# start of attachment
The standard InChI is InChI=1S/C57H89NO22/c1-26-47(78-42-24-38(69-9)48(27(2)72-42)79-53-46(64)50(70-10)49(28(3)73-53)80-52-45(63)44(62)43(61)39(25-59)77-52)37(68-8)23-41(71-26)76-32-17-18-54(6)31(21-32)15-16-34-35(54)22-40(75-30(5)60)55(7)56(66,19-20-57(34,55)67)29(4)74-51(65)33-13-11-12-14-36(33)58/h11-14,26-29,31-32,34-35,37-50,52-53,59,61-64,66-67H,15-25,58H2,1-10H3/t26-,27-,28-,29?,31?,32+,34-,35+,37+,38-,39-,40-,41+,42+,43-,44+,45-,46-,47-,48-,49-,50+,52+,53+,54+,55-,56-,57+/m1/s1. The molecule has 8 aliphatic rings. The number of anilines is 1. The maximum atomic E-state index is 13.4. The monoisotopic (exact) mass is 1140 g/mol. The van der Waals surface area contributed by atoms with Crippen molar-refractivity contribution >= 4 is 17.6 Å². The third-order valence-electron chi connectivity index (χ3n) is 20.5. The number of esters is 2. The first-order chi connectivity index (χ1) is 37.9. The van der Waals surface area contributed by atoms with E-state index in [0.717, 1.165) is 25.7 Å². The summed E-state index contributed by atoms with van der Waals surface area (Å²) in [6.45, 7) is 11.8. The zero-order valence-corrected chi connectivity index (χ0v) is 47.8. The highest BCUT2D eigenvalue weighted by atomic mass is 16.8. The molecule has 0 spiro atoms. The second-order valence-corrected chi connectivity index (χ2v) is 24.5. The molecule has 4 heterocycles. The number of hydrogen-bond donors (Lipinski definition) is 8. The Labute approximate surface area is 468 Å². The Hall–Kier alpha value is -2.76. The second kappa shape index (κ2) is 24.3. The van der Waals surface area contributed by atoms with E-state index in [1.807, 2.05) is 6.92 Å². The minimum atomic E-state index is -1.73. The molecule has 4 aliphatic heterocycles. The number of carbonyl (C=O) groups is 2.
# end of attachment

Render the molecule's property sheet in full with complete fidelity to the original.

The standard InChI is InChI=1S/C57H89NO22/c1-26-47(78-42-24-38(69-9)48(27(2)72-42)79-53-46(64)50(70-10)49(28(3)73-53)80-52-45(63)44(62)43(61)39(25-59)77-52)37(68-8)23-41(71-26)76-32-17-18-54(6)31(21-32)15-16-34-35(54)22-40(75-30(5)60)55(7)56(66,19-20-57(34,55)67)29(4)74-51(65)33-13-11-12-14-36(33)58/h11-14,26-29,31-32,34-35,37-50,52-53,59,61-64,66-67H,15-25,58H2,1-10H3/t26-,27-,28-,29?,31?,32+,34-,35+,37+,38-,39-,40-,41+,42+,43-,44+,45-,46-,47-,48-,49-,50+,52+,53+,54+,55-,56-,57+/m1/s1. The molecule has 8 aliphatic rings. The number of anilines is 1. The maximum atomic E-state index is 13.4. The monoisotopic (exact) mass is 1140 g/mol. The van der Waals surface area contributed by atoms with Crippen molar-refractivity contribution >= 4 is 17.6 Å². The third-order valence-electron chi connectivity index (χ3n) is 20.5. The number of esters is 2. The first-order chi connectivity index (χ1) is 37.9. The van der Waals surface area contributed by atoms with E-state index in [0.717, 1.165) is 25.7 Å². The summed E-state index contributed by atoms with van der Waals surface area (Å²) in [6.45, 7) is 11.8. The zero-order valence-corrected chi connectivity index (χ0v) is 47.8. The highest BCUT2D eigenvalue weighted by atomic mass is 16.8. The molecule has 0 spiro atoms. The second-order valence-corrected chi connectivity index (χ2v) is 24.5. The molecule has 4 heterocycles. The number of hydrogen-bond donors (Lipinski definition) is 8. The Labute approximate surface area is 468 Å². The Hall–Kier alpha value is -2.76. The second kappa shape index (κ2) is 24.3. The van der Waals surface area contributed by atoms with E-state index in [1.807, 2.05) is 6.92 Å². The minimum atomic E-state index is -1.73. The molecule has 4 aliphatic heterocycles. The number of carbonyl (C=O) groups is 2.